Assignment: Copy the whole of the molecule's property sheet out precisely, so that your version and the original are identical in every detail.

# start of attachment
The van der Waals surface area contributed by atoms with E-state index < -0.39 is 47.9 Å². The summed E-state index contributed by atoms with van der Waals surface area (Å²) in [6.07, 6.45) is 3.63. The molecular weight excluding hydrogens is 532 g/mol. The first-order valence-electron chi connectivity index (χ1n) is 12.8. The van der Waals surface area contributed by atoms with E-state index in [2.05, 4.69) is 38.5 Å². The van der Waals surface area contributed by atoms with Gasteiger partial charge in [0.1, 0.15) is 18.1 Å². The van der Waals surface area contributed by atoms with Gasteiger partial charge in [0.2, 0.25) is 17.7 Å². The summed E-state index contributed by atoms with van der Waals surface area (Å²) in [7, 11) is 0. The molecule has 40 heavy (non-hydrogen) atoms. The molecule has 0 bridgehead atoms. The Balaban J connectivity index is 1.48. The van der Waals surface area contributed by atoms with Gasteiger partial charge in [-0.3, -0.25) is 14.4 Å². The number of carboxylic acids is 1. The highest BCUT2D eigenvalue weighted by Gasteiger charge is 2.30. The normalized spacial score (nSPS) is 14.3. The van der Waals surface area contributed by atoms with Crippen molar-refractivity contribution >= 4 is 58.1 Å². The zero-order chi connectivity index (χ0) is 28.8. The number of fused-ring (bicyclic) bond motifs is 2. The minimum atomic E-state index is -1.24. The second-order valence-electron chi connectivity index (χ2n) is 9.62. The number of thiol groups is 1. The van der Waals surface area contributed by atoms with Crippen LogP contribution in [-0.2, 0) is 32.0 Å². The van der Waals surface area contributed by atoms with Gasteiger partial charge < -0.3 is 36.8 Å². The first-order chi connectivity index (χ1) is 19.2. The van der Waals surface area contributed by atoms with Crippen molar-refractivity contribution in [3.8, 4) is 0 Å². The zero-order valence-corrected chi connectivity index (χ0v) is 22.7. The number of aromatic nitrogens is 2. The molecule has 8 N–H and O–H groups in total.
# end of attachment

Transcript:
The van der Waals surface area contributed by atoms with E-state index < -0.39 is 47.9 Å². The summed E-state index contributed by atoms with van der Waals surface area (Å²) in [6.07, 6.45) is 3.63. The molecular weight excluding hydrogens is 532 g/mol. The first-order valence-electron chi connectivity index (χ1n) is 12.8. The van der Waals surface area contributed by atoms with E-state index in [2.05, 4.69) is 38.5 Å². The van der Waals surface area contributed by atoms with Gasteiger partial charge in [0.1, 0.15) is 18.1 Å². The van der Waals surface area contributed by atoms with Gasteiger partial charge in [0.2, 0.25) is 17.7 Å². The summed E-state index contributed by atoms with van der Waals surface area (Å²) in [7, 11) is 0. The molecule has 40 heavy (non-hydrogen) atoms. The molecule has 0 bridgehead atoms. The Balaban J connectivity index is 1.48. The van der Waals surface area contributed by atoms with Gasteiger partial charge in [-0.3, -0.25) is 14.4 Å². The number of carboxylic acids is 1. The highest BCUT2D eigenvalue weighted by Gasteiger charge is 2.30. The normalized spacial score (nSPS) is 14.3. The van der Waals surface area contributed by atoms with Crippen molar-refractivity contribution >= 4 is 58.1 Å². The zero-order chi connectivity index (χ0) is 28.8. The number of fused-ring (bicyclic) bond motifs is 2. The minimum atomic E-state index is -1.24. The second-order valence-electron chi connectivity index (χ2n) is 9.62. The number of thiol groups is 1. The van der Waals surface area contributed by atoms with Crippen LogP contribution in [-0.2, 0) is 32.0 Å². The van der Waals surface area contributed by atoms with Gasteiger partial charge < -0.3 is 36.8 Å². The first-order chi connectivity index (χ1) is 19.2. The van der Waals surface area contributed by atoms with Crippen molar-refractivity contribution in [3.8, 4) is 0 Å². The zero-order valence-corrected chi connectivity index (χ0v) is 22.7. The number of aromatic nitrogens is 2. The molecule has 8 N–H and O–H groups in total.